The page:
Scope 3
Radical Collaboration

We must bring Scope 3 emissions down rapidly to meet global and national GHG targets and avoid catastrophic global warming. Since your Scope 3 emissions are other organizations’ Scope 1 and 2 emissions, Scope 3 is also the biggest lever we have to reduce total GHG emissions.

New regulations will require companies to include Scope 3 emission in their climate reporting, which means your organization will be accountable for GHG emissions across its value chain. Scope 3 emissions are also usually beyond your organization’s direct control as the commercial relationships that define your value chain rarely include explicit GHG considerations.

In fact, commercial arrangements usually create barriers to collaboration and the sharing of information in the name of commercial confidentiality, intellectual property protection and other forms of business risk. Modern day capitalism also dictates that companies perceive one another as competitors, yet when it comes to GHG emissions, competitors usually share common issues and opportunities.

Competition also underpins the so-called ‘First-Mover Disadvantage’ that deters companies from taking the lead in reducing GHG emissions. According to this theory first movers either incur the developments costs of solutions that their competitors then copy, or they incur higher operating costs from being the first to lower their emissions – or both.

Tackling Scope 3 emissions and averting environmental catastrophe requires a new paradigm. Organizations need to start partnering with organizations they don’t normally work with, whom they have no commercial relationship with and may even compete with, but with whom they share common GHG objectives, issues and opportunities. They need to commit to joint GHG goals and treat financial outcomes as constraints rather than the primary objective.

Scope 3 Collaboration Radical Hubs bring organizations together to solve common Scope 3 challenges through an eight-stage process.

  1. Define the opportunities and objectives
  2. Define the initial scope of the Hub by mapping the relevant value chains
  3. Develop current Scope 3 baseline reports for each member
  4. Jointly commit to GHG emission reduction targets for the Hub and for each member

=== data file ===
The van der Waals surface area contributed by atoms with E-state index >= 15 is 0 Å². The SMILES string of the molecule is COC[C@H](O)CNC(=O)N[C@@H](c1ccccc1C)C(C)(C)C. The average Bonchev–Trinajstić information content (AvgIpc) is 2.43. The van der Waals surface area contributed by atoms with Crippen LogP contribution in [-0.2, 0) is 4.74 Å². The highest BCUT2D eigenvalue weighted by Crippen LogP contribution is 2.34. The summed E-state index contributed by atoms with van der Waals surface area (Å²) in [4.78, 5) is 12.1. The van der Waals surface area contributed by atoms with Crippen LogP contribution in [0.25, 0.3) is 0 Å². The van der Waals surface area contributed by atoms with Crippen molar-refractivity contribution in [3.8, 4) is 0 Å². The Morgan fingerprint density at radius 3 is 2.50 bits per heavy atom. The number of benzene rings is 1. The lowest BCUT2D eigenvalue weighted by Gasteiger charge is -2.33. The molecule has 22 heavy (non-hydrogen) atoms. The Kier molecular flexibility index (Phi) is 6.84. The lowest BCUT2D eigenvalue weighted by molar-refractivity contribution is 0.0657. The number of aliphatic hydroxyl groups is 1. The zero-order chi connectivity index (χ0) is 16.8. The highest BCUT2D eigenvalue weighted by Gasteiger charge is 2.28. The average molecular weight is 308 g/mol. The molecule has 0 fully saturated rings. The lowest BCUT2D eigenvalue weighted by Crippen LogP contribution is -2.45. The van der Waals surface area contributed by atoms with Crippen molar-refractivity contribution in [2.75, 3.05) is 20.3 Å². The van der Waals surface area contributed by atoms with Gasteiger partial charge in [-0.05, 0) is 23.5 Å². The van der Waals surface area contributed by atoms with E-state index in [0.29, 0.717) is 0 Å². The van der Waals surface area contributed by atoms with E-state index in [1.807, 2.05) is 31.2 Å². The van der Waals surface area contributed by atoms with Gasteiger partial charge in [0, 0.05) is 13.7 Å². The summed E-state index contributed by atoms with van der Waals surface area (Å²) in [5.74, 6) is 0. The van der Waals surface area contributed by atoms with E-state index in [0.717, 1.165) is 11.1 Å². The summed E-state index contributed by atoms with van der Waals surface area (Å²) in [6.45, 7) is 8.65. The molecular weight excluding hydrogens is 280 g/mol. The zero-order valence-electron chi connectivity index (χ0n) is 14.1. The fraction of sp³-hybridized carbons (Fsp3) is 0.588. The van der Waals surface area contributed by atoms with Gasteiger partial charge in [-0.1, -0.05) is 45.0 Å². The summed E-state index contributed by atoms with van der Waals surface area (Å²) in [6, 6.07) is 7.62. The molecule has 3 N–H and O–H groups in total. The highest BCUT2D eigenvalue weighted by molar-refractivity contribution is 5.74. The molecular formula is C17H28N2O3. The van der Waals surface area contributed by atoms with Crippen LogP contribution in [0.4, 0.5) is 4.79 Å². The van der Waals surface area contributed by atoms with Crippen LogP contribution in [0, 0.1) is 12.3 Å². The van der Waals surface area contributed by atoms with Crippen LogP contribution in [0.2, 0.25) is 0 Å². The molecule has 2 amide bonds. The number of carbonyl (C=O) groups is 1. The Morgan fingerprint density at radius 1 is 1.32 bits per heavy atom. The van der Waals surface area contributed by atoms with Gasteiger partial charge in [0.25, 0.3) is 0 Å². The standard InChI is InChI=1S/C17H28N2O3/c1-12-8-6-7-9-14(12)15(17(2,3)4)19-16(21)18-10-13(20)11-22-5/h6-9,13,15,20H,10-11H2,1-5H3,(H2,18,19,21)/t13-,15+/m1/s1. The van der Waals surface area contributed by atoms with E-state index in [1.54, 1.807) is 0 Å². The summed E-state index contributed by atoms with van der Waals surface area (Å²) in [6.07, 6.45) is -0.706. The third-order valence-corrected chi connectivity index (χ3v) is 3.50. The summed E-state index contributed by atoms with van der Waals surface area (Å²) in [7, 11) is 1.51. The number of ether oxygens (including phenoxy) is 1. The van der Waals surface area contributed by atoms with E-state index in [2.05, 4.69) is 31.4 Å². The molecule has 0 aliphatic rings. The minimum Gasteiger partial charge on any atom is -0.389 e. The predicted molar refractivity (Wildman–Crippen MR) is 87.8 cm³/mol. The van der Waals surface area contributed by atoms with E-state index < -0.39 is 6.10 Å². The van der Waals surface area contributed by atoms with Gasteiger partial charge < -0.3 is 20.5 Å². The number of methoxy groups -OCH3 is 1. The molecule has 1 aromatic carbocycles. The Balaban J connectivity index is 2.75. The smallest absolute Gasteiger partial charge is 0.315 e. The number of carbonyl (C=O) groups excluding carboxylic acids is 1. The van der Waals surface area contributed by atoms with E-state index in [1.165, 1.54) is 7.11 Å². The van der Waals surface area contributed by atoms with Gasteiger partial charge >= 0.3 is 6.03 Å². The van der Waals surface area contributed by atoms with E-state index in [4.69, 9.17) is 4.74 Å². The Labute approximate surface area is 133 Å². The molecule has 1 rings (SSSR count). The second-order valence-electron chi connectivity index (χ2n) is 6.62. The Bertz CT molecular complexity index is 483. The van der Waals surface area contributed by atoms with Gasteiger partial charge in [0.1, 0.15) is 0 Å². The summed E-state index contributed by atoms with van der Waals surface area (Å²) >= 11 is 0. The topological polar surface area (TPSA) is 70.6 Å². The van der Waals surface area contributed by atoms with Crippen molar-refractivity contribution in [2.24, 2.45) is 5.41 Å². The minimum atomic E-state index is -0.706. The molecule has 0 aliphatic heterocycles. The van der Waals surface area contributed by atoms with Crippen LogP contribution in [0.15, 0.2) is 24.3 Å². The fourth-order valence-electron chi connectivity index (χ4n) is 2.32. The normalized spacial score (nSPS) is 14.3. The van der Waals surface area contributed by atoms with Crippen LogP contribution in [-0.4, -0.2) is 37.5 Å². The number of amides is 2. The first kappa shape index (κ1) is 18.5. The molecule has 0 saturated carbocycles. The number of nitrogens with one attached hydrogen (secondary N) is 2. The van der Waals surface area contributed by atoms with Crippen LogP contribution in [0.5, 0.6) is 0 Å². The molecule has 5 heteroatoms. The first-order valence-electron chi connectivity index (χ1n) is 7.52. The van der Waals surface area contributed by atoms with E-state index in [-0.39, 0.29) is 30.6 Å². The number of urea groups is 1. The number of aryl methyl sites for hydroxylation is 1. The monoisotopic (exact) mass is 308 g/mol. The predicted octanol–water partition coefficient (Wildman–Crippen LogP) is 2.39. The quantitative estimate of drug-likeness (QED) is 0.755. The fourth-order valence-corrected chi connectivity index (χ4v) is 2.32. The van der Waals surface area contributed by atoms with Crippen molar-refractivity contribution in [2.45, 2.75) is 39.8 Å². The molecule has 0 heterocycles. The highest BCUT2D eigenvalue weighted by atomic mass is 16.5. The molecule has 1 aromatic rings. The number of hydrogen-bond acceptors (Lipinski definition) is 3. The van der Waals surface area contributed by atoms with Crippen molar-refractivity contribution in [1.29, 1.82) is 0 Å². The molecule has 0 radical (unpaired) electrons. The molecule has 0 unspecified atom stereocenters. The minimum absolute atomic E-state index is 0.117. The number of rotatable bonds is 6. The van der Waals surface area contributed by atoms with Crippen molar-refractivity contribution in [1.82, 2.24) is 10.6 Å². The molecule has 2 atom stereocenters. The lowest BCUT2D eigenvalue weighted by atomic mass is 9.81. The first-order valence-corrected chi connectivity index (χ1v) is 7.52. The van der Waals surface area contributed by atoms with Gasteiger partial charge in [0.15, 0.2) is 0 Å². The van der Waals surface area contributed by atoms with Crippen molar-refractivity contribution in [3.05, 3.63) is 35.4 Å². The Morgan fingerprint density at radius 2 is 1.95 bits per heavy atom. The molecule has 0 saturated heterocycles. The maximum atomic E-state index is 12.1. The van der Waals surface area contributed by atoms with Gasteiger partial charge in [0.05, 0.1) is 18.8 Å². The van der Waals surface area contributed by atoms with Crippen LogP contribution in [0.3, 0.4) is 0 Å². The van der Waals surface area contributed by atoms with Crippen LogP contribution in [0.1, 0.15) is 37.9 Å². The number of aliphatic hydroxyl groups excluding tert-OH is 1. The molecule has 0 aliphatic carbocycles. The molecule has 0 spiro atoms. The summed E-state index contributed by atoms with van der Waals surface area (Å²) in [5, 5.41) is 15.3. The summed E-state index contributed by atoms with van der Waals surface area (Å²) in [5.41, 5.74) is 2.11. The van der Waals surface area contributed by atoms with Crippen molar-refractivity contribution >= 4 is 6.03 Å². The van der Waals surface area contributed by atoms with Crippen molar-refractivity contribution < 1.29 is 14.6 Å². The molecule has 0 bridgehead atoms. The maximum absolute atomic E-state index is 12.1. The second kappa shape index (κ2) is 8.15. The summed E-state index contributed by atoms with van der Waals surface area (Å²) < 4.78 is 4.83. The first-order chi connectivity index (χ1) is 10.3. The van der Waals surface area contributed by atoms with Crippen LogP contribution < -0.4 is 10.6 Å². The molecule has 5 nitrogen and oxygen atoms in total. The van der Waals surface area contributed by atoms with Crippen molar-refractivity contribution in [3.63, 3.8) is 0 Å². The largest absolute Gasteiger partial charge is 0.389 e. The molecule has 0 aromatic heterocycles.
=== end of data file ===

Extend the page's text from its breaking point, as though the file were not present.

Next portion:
5. Generate solutions through a collaborative, structured but creative problem solving process
  6. Launch a program of initiatives to implement these solutions 
  7. Track and report progress and make course corrections as required to achieve the targets
  8. Iterate Stages 2-7 as more members join the Hub.

The initial membership of the Hub will not include every company in every member’s value chain. The initial scope will therefore often focus on some key supply chains for simplicity, but as traction is gained in measuring, reporting and reducing Scope 3 emissions potential new members will be identified. The process then needs to be repeated as new members join the Hub.

Critically, as an independent party whose only interest in the Hub is in the achievement of its joint and individual objectives, we provide the “backbone” that enables diverse organizations to work together synergistically. Through our role as the Collaboration Integrity Office in each Hub we provide governance, day-to-day management, progress reporting and transparency around individual and collective accountabilities.

We also facilitate and project-manage our proprietary collaborative problem solving and solution development process to not only conceive and develop innovative solutions, but also deliver them. As part of this process and to support progress monitoring, we also provide mechanisms for the confidential aggregation and sharing of data between members.

Radical Collaboration Hubs are built on a common architecture and use pre-defined processes which means they are quick to start and can be rapidly scaled to get better results faster. This also allows different Hubs to work together.

Scope 3 infographic
Scope 3 infographic
Scope 3 infographic
Scope 3 infographic